Liz Weston: I actually think that is one of the best, if not the best personal finance books out there. So I'm so glad you've had a chance to read it.
Sean Pyles: Well, I'm reading it at your recommendation, so thank you.
Liz Weston: Oh, good.
Sean Pyles: Liz, what are you reading right now?
Liz Weston: I'm reading “Poverty, by America” that was written by Matthew Desmond, who also wrote the book “Evicted,” which was really an eye-opener about the cycle of poverty and what can happen if you get kicked out of your home. It's really thought provoking, and I'm really enjoying it.
Sean Pyles: Great. Well, listener, if you are reading any good books right now, personal finance or otherwise, hit us up, let us know. I'm always looking for new books to read. Well, that wraps up our This Week in Your Money segment. Today's money question is up next, stay with us. This episode's money question comes from Brandy, who left us a voicemail. Here it is.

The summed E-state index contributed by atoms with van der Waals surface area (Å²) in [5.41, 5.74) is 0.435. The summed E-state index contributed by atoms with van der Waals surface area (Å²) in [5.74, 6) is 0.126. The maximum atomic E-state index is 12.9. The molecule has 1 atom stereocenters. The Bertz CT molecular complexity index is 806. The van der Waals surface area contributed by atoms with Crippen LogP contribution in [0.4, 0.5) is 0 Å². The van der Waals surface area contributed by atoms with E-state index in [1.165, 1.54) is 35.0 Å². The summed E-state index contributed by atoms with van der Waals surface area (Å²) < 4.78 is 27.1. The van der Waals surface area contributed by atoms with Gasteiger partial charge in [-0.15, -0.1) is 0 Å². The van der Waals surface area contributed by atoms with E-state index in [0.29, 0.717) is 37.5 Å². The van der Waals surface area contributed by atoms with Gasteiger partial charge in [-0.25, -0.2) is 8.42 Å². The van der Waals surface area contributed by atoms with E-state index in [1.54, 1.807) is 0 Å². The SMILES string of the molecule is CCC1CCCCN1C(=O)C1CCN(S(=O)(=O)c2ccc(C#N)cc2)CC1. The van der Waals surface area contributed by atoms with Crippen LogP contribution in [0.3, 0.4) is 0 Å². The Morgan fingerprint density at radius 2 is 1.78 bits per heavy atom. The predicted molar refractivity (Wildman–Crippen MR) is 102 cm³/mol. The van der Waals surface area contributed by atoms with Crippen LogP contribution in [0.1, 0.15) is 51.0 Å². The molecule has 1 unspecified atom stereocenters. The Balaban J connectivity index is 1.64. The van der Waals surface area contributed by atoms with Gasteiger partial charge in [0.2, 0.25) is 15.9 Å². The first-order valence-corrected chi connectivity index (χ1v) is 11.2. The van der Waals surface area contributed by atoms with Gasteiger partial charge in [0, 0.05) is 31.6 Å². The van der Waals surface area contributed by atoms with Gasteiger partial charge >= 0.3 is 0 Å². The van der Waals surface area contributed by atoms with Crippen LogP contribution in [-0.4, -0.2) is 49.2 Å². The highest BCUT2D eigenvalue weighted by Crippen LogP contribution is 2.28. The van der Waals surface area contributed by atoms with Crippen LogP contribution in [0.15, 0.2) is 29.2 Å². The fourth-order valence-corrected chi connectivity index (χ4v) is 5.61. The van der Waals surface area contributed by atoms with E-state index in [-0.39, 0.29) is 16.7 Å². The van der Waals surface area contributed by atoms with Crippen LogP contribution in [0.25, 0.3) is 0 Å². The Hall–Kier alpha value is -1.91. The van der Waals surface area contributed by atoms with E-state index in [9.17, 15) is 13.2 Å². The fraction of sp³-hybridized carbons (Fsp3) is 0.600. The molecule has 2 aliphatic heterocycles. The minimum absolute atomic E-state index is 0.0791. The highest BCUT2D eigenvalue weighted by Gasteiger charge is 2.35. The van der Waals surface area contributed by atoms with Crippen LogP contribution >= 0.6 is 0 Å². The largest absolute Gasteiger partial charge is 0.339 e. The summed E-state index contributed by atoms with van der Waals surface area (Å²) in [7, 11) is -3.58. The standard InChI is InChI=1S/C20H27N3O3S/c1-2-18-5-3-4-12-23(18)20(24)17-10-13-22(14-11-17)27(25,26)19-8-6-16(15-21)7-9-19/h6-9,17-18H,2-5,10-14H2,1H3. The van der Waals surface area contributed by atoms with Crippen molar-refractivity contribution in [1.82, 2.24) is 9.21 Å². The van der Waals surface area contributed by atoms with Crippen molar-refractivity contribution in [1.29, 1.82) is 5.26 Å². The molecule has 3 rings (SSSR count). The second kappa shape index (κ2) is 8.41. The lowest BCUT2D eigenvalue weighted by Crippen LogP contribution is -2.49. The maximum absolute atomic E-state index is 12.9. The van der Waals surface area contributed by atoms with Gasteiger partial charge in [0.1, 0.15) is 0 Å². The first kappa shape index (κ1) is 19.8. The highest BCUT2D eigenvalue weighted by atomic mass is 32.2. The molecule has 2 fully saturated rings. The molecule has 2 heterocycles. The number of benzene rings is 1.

Brandy: Hi there. My name is Brandy and I am a NerdWallet podcast listener. I have a question relating to student loans and the upcoming end of the deferred interest, which should be happening at the end of August. So I have about $50,000 worth of student loans that I still have to repay, and I've been paying as much as I can while the interest has been on hold, but I still have about $50,000. I went to law school. And my question is whether or not it would be advisable to cash out some of my 401(k). I currently have about $75,000 in my 401(k). I'm 34 years old. Whether or not it would be advisable to cash some of that out just to pay off my student loans and not have to deal with any more interest, because it's going to take me a while to pay that off once the interest is starting again. Thanks. Bye.